In 1982, Congress, with strong GOP support, amended the Voting Rights Act to expressly say that even laws without "discriminatory purpose" could violate the act if they diluted overall minority voting strength. GOP bigwigs Bob Dole and Henry Hyde accepted the left's argument that intent is often hard to prove.

The law was changed in response to a Supreme Court decision unrelated to criminal disenfranchisement. Little did Dole, Hyde and even the most "progressive" of Democrats realize that the new language would soon proved alegal Godsend for civic-minded convicts.

Sure enough, in 1993, a bunch of maximum security inmates in New York state were determined to help re-elect then NYC Mayor David Dinkins. They were aghast to discover that their incarceration for murder, robbery, drug dealing and other such faux pas rendered them ineligible to vote under New York state law. With the help of Yale Law students, they charged the law violated the Voting Rights Act because it decreased overall minority voting power in the Empire State. (Never mind that the plaintiffs marshaled no hard evidence the law was specifically aimed at blacks.)

In 1995, a federal appeals court panel upheld their claim. It ultimately failed in 1996 when the entire appeals court re-heard the case. In a highly technical ruling, the judges split 5-5; this meant an earlier lower court ruling against the prisoners stood. If only one judge had thought differently, he could have paved the way for a jailhouse bloc.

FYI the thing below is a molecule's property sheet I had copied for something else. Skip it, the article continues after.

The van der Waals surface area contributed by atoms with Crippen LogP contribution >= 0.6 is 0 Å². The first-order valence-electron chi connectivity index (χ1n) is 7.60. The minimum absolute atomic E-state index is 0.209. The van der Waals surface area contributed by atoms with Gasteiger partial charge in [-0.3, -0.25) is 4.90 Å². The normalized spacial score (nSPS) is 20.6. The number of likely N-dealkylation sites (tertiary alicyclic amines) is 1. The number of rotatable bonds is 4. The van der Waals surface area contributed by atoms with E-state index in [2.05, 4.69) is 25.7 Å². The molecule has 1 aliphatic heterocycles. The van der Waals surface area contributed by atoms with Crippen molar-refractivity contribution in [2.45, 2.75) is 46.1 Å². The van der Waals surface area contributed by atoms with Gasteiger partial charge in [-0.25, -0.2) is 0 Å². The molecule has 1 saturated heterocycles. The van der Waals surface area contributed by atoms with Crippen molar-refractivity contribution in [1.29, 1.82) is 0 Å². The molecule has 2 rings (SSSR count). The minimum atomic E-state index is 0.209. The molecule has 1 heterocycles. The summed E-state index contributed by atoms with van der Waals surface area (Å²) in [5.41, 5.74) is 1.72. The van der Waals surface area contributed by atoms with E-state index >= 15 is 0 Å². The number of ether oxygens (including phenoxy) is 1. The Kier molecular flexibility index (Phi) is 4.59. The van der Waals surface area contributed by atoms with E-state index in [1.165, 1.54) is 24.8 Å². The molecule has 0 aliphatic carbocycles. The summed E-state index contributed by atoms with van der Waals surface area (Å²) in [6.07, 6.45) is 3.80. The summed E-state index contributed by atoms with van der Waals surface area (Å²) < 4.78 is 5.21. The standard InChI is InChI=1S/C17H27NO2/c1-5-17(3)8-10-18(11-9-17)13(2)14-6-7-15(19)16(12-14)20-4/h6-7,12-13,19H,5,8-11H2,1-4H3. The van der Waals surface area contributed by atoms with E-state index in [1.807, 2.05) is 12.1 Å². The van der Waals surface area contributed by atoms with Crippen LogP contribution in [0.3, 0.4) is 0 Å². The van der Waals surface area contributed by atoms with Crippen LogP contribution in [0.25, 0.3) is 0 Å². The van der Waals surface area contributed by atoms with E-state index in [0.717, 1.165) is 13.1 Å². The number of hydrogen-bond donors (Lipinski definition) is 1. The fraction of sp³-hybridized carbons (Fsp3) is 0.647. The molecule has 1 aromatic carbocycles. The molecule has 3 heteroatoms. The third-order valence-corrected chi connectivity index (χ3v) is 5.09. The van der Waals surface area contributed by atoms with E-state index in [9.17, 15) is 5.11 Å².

No wonder that out in Spokane, Washington, Farrakhan's case is modeled after the New York lawsuit, according to his lawyer, D.C. Cronin. New motions for summary judgment are due June 7 before United States District Court Judge Robert Whaley in Spokane. Cronin says Judge Whaley has already rejected a previous motion for summary judgment and may very well rule this month that the case should go to trial.

Farrakhan, who filed his case while still in jail for felony theft, was released in 1997. He still owes his victims about $24,000. Still, he's a regular choir boy compared to his co-plaintiffs (all minorities) who were guilty of murder, armed robbery and other such offenses. No matter. Civil rights leaders have a dream. For voting rights purposes, criminal offenders should be judged not by the content of their character but the color of their skin.

JWR contributor Evan Gahr writes for the American Spectator, from which this is adapted. Send your comments by clicking here.


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© 2000, Evan Gahr This piece is adapted from one that appeared on The American Spectator Online.